Kingdomino
– Image by boardGOATS

With what was likely to be our full quota of players we then moved onto our “Feature Game”, Santo Domingo.  This is a light card game of tactics and bluffing with a pirate theme set in the world of one of our more popular games, Port Royal.  The game is a re-implementation of the slightly older game, Visby, which was only given a limited release.  The idea is that in each round player one character card from their hand which are activated in character order and then are placed on a personal discard pile.  The characters are designed to maximise player interaction, with their result dependent on cards that other players have chosen, similar to games like Citadels and Witch’s Brew.

Santo Domingo
– Image by boardGOATS

Thus, the first card is the Captain who can take a victory point (from a track on a central game board) up to a maximum of twice.  If more than one player has chosen to play the Captain, then players take it in turns.  The second character is the Admiral:  he can also take one victory point, but this time up to five times, giving him a maximum of five points, but this is only possible if there are enough points available.  Since points added to the track at the start of each round, players want to try to play their Admiral card in a different round to everyone else so that they can ensure they get the maximum number of points.  Alternatively, it could be looked at from the other perspective with players wanting to play their Captain at the same time as everyone else plays their Admiral so that they minimise the income other players can get.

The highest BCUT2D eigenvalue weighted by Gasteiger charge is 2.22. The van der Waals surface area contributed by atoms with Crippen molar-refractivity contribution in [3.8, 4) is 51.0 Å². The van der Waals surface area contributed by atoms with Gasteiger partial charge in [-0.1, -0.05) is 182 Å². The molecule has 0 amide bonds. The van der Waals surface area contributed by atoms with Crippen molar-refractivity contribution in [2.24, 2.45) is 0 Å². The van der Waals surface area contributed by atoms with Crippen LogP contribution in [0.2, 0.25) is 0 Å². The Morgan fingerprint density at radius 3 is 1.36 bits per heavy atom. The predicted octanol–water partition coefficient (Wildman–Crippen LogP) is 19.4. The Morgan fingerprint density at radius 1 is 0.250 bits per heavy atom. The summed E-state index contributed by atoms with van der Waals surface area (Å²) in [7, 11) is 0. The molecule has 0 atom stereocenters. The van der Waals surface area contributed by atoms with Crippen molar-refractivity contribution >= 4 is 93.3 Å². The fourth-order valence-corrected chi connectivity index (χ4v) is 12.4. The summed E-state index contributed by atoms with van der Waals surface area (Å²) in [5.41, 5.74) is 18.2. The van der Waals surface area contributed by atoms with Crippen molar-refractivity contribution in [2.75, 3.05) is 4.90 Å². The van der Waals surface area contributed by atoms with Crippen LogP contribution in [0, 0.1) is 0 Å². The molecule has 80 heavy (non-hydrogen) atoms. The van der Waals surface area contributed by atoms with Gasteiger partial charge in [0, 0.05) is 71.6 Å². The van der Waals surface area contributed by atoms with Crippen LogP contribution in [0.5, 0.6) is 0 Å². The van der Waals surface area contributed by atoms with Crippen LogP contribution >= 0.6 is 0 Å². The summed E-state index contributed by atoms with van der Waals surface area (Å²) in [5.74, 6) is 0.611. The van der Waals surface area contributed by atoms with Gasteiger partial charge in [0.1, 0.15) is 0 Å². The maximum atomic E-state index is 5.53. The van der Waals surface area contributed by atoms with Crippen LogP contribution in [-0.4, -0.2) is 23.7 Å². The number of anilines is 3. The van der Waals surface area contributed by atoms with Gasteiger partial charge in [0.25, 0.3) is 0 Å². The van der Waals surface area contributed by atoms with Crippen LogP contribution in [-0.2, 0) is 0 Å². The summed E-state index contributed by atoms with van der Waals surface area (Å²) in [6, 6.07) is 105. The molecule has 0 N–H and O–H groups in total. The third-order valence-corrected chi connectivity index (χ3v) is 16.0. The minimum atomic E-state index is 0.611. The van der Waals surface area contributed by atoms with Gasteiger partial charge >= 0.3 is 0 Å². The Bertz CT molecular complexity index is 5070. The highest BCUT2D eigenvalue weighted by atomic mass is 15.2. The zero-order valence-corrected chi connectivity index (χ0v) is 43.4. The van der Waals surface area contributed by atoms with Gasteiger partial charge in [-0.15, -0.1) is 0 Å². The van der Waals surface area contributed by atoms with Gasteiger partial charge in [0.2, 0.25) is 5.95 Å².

Santo Domingo
– Image by boardGOATS

The third card is the Governor.  This card is different to the first two as it gives players goods (rather than points) for every other player who played either a Captain or an Admiral card.  So, for the Governor, players are trying to maximise their return by reading everyone else’s minds and saving their Governor for the round when everyone else is playing the Captain and the Admiral.  The fourth, fifth and sixth characters (Frigate, Galleon and Customs) are roughly analogous to the first three characters, except the Frigate and Galleon yield goods (instead of points) and the Customs card gives points (instead of goods).  Goods are very useful as they can be turned into victory points using the Trader (the seventh character card).  Timing is key here too though as the potential return increases for every round that nobody uses the Trader; the return also depends on the number of people to play the card though, so even if everyone waits and then plays the Trader at the same time, players may get less than if they had played a round earlier.